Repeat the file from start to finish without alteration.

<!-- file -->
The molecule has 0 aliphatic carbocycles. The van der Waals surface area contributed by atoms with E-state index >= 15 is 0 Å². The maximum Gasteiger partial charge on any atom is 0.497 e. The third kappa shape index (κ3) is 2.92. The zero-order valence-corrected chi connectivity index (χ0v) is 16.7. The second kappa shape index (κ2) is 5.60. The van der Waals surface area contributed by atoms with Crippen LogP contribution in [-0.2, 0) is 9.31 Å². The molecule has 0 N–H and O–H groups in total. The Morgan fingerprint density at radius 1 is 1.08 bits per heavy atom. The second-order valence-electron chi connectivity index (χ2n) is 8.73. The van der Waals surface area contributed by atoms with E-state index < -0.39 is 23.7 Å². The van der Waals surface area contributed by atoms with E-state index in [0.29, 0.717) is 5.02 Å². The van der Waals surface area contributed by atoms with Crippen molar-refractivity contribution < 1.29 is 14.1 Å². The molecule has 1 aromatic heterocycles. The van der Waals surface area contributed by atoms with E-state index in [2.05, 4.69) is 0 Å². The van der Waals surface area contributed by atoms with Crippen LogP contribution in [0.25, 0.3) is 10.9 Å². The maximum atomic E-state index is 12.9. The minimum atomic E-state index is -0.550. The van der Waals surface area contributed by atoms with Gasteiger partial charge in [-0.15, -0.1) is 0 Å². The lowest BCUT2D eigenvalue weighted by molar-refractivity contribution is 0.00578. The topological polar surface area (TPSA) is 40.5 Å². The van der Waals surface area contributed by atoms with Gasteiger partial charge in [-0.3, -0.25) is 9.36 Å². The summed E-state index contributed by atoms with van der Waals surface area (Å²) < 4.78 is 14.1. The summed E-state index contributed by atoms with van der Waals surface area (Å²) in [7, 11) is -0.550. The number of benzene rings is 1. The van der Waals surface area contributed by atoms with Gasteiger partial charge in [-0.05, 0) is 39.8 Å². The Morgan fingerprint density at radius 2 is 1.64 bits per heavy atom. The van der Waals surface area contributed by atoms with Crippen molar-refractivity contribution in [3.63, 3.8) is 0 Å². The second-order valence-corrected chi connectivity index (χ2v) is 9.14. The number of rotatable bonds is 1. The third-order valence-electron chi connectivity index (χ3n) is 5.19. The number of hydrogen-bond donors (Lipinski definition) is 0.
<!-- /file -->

The molecule has 0 aliphatic carbocycles. The van der Waals surface area contributed by atoms with E-state index >= 15 is 0 Å². The maximum Gasteiger partial charge on any atom is 0.497 e. The third kappa shape index (κ3) is 2.92. The zero-order valence-corrected chi connectivity index (χ0v) is 16.7. The second kappa shape index (κ2) is 5.60. The van der Waals surface area contributed by atoms with Crippen LogP contribution in [-0.2, 0) is 9.31 Å². The molecule has 0 N–H and O–H groups in total. The Morgan fingerprint density at radius 1 is 1.08 bits per heavy atom. The second-order valence-electron chi connectivity index (χ2n) is 8.73. The van der Waals surface area contributed by atoms with E-state index < -0.39 is 23.7 Å². The van der Waals surface area contributed by atoms with E-state index in [0.29, 0.717) is 5.02 Å². The van der Waals surface area contributed by atoms with Crippen molar-refractivity contribution < 1.29 is 14.1 Å². The molecule has 1 aromatic heterocycles. The van der Waals surface area contributed by atoms with E-state index in [2.05, 4.69) is 0 Å². The van der Waals surface area contributed by atoms with Crippen LogP contribution in [0.25, 0.3) is 10.9 Å². The maximum atomic E-state index is 12.9. The minimum atomic E-state index is -0.550. The van der Waals surface area contributed by atoms with Gasteiger partial charge in [-0.15, -0.1) is 0 Å². The lowest BCUT2D eigenvalue weighted by molar-refractivity contribution is 0.00578. The topological polar surface area (TPSA) is 40.5 Å². The van der Waals surface area contributed by atoms with Gasteiger partial charge in [-0.3, -0.25) is 9.36 Å². The summed E-state index contributed by atoms with van der Waals surface area (Å²) < 4.78 is 14.1. The summed E-state index contributed by atoms with van der Waals surface area (Å²) in [7, 11) is -0.550. The number of benzene rings is 1. The van der Waals surface area contributed by atoms with Gasteiger partial charge in [-0.05, 0) is 39.8 Å². The Morgan fingerprint density at radius 2 is 1.64 bits per heavy atom. The van der Waals surface area contributed by atoms with Crippen molar-refractivity contribution in [3.63, 3.8) is 0 Å². The second-order valence-corrected chi connectivity index (χ2v) is 9.14. The number of rotatable bonds is 1. The third-order valence-electron chi connectivity index (χ3n) is 5.19. The number of hydrogen-bond donors (Lipinski definition) is 0.